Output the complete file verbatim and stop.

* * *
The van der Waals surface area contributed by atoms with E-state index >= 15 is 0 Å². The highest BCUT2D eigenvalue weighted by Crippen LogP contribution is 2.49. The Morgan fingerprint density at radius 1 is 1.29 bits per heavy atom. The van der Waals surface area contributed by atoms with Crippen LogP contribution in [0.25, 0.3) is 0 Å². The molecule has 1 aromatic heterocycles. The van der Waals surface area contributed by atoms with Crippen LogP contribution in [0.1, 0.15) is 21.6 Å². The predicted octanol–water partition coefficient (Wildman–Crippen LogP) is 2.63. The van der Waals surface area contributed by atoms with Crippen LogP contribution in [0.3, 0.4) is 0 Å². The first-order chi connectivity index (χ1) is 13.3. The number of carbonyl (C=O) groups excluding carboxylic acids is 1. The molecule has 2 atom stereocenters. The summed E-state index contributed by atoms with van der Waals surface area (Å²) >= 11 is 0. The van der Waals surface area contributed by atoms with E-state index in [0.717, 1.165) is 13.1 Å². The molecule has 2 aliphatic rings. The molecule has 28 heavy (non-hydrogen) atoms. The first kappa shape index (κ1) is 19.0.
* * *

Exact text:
The van der Waals surface area contributed by atoms with E-state index >= 15 is 0 Å². The highest BCUT2D eigenvalue weighted by Crippen LogP contribution is 2.49. The Morgan fingerprint density at radius 1 is 1.29 bits per heavy atom. The van der Waals surface area contributed by atoms with Crippen LogP contribution in [0.25, 0.3) is 0 Å². The molecule has 1 aromatic heterocycles. The van der Waals surface area contributed by atoms with Crippen LogP contribution in [0.1, 0.15) is 21.6 Å². The predicted octanol–water partition coefficient (Wildman–Crippen LogP) is 2.63. The van der Waals surface area contributed by atoms with Crippen LogP contribution in [0.3, 0.4) is 0 Å². The first-order chi connectivity index (χ1) is 13.3. The number of carbonyl (C=O) groups excluding carboxylic acids is 1. The molecule has 2 atom stereocenters. The summed E-state index contributed by atoms with van der Waals surface area (Å²) >= 11 is 0. The van der Waals surface area contributed by atoms with E-state index in [0.717, 1.165) is 13.1 Å². The molecule has 2 aliphatic rings. The molecule has 28 heavy (non-hydrogen) atoms. The first kappa shape index (κ1) is 19.0.